The Bookvent Calendar 2019 – Book Of The Year


#Bookvent – Celebrating my top reads of 2019

Here we go. This is it. My final #bookvent selection of 2019. This is a book that I knew, from the moment I read it, would be one of my top reads of the year. I probably knew back when I chastised the author for making my job as a reviewer so hard that it was likely to take the top spot, and whilst the other two books I’ve revealed today came close, nothing has quite captured the imagination in the way this book did. Capturing some truly emotional subjects told through as series of stories passed from father to estranged son, this book is part family saga, part environmental and political drama but one hundred percent emotionally poignant. My final bookvent choice, and my Book of the Year for 2019 is:


Turbulent Wake by Paul E. Hardisty

Ethan Scofield returns to the place of his birth to bury his father. Hidden in one of the upstairs rooms of the old man’s house he finds a strange manuscript, a collection of stories that seems to cover the whole of his father’s turbulent life.

As his own life starts to unravel, Ethan works his way through the manuscript, trying to find answers to the mysteries that have plagued him since he was a child. What happened to his little brother? Why was his mother taken from him?

And why, in the end, when there was no one else left, did his own father push him away?

Swinging from the coral cays of the Caribbean to the dangerous deserts of Yemen and the wild rivers of Africa, Turbulent Wake is a bewitching, powerful and deeply moving story of love and loss … of the indelible damage we do to those closest to us and, ultimately, of the power of redemption in a time of change.

Available from: Amazon | Kobo | Waterstones | Googleplay | Apple Books

Urgh. I didn’t know what to say about this book back then, and I still don’t know how to do it justice now. This book is one which takes readers on a journey as emotional, poignant and thought provoking as any I have read in a while. Our protagonist here is Ethan, a man who has been estranged from his father, War, and who, after his father’s death, finds a manuscript in amongst his possessions that finally begins to unravel the mysteries of his past, and why his relationship with his father was so very complicated. It is a book which moves between the past and the present, taking the reader from early days of the man who refers to himself as ‘The Boy’ or “The Engineer’ through to the moments which informed, changed and moulded his life and, ultimately, that of Ethan. The story takes us through some truly turbulent times, from the idealistic beginnings of The Engineer’s career, to the sad realisations of the futility of what he is doing, the way in which the very projects he is involved in are damaging everything that he holds dear and slowly destroying the people and communities that he thought he was helping. How his feelings and emotions change and how it affects everything, including his relationship with his son. The stories are all impactful, full of emotional depth, and so beautifully written that they are almost like poetry at times – so evocative that it will chill you to the bone and warm your heart in equal measure. It is a story of secrets, regrets, family and redemption, told in a way that completely absorbed me from the start. It has a strong socio-political message at the heart too, and Paul Hardisty’s passion for protecting the environment and the planet shines through in every last word. It is a book that deserves to be read, a literary novel that is truly beautiful. I think I probably summed it up best in my review when I said:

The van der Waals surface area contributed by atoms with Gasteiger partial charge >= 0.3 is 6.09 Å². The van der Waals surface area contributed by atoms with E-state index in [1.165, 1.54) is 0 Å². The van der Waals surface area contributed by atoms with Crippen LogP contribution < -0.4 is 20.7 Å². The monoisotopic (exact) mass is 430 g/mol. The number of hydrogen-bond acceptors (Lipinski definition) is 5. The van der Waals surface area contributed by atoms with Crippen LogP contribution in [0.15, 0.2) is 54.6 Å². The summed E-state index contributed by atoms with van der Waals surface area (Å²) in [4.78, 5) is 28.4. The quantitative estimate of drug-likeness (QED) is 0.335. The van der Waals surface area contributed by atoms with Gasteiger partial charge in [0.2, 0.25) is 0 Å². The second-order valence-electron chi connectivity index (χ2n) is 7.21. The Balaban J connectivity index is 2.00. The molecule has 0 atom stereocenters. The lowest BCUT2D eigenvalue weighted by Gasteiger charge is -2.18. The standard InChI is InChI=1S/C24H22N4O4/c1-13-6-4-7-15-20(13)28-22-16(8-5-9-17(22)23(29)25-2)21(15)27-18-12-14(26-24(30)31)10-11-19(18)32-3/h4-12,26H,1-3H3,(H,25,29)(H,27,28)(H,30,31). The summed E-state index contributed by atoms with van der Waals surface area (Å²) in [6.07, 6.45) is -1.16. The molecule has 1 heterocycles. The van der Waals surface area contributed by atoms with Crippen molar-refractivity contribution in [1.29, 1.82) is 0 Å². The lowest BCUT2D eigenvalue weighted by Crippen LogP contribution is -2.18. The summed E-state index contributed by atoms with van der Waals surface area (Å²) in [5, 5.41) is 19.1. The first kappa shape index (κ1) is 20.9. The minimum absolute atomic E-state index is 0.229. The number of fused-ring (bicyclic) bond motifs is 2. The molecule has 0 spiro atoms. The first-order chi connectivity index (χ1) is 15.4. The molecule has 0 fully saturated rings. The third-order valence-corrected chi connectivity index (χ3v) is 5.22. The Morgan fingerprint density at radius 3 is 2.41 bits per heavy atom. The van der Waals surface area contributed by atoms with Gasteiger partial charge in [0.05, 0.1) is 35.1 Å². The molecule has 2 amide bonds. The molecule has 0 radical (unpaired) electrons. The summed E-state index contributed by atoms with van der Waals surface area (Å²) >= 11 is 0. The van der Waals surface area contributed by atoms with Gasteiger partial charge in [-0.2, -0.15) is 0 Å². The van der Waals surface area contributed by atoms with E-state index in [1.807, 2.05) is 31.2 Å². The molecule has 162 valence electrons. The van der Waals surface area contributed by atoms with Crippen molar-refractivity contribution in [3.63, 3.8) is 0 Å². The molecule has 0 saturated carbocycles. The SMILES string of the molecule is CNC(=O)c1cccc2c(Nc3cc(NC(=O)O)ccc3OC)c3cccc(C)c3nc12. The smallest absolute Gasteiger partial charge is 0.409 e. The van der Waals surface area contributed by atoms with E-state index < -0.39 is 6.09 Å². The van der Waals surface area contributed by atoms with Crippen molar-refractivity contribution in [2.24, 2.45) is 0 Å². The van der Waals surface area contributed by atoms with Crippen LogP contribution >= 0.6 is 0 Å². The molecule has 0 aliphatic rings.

For me this was a story about family – Father and Son – of their past transgressions and regrets. Of devastating loss and heartache. Of understanding gained as a result of a road once travelled and a lifetime of experience earned, both good and bad. Of a separation born of an inability to truly communicate and a fear of losing those you love, and ultimately of redemption and reconciliation, albeit a moment in time too late for War and Ethan. Most importantly, it’s about enlightenment and realising we still have the opportunity to change the life not yet led.

If you want to see my review in full, although understand that it doesn’t begin to do the book justice, you can find it here.


Happy #bookvent reading all